India is a land of festivals. The festivals are celebrated round the year, thanks to a hugely diverse culture prevailing in India. And, October is the month of the festivals as the most important festivals falls in this month which includes Navratri, Dashera, and Diwali etc.
Today, I will tell you about the festival of Dashera, a very important festival which is celebrated across India.
Dashera (दशहरा – Dashara) comes from Sanskrit words Dasha-Hara which means the defeat of ten headed demon (Ravan) of Hindu methology. It is celebrated on the tenth day of the Hindu lunar month of Ashvin (अश्विन) which usually falls in October as per Gregorian calendar. In spiritual sense, this signifies the victory of good over evil. In many part of the country, this festival is also known as Vijayadashami (विजया दशमी). The word, Vijaydashami, is derived from Sanskrit words, Vijay (Victory) and Dashami (Tenth Day) and combined they signify the tenth day of the month of Ashvin on which Lord Ram, the seventh avatar of Vishnu, has defeated Ravan (रावण), a demon king from Hindu mythology. The entire narrative of events is recorded in the epic Ramayana (रामायण), a Hindu scripture. This festival also marks the festival of Diwali which falls after 19-20 days after it which signify the return of home of Lord Ram to Ayodha, an ancient city in North India, after defeating Ravan and a long exile of 14 years. Diwali is the biggest festival of India which mark the return of Lord Ram in the evening and his welcome by the residents of Ayodhya who lit their city with lamps (called Deepak or Diya ). Since then, this day is celebrated as Deepawali (दीपावली) or Diwali (दीवाली).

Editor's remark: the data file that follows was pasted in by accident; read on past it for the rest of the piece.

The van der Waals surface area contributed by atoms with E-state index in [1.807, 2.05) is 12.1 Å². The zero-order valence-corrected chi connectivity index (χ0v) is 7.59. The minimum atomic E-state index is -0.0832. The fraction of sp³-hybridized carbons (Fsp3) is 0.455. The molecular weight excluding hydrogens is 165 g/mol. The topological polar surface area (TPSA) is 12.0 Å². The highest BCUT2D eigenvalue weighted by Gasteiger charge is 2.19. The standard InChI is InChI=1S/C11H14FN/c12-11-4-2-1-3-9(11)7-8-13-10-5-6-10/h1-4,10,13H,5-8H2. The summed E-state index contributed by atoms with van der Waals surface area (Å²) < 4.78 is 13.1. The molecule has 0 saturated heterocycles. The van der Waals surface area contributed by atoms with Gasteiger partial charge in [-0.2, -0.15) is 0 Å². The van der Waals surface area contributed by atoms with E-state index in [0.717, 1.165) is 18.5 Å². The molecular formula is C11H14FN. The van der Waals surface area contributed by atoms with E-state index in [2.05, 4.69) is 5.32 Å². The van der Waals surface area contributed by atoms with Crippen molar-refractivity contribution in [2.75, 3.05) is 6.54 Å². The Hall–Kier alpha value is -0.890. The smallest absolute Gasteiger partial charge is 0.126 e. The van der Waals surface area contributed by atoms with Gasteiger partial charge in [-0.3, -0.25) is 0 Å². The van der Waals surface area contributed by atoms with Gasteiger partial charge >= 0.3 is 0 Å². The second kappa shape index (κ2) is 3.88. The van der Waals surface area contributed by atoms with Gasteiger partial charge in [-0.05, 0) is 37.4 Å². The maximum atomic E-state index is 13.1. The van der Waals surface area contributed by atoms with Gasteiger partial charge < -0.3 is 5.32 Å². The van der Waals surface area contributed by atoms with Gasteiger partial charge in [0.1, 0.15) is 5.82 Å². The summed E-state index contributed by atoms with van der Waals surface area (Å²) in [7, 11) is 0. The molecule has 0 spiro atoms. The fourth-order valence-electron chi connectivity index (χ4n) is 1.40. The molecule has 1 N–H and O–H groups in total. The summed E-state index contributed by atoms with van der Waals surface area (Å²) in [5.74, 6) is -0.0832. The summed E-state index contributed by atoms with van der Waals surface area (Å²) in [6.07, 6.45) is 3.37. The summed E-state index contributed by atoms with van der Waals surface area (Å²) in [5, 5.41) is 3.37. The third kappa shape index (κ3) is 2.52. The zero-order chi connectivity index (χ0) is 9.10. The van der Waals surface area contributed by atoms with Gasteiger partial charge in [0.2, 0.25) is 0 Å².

This festival also marks the end of Ram Lila (राम लीला), the dramatic re-enactment of the life of Lord Ram which also describe ten day battle between Lord Ram and Ravan, as described in the Hindu religious epic, the Ramayana.
On this festival, people goes to temples and many performs Havan (rituals) to get rid of 10 bad qualities or negativity from the household just like getting ride of ten headed demon, Ravan. The ten heads of Ravan are represented by Kama Vasana (Lust), Krodha (Anger), Moha (Delusion), Lobha (Greed), Mada (Overpride), Matsara (Jealousy), Manas (Mind), Buddhi (Intellect), Chitta (Will), Ahankara (Ego). In the evening, the large effigy of Ravan is also burnt which is the part of the re-enactment of Ram Lila.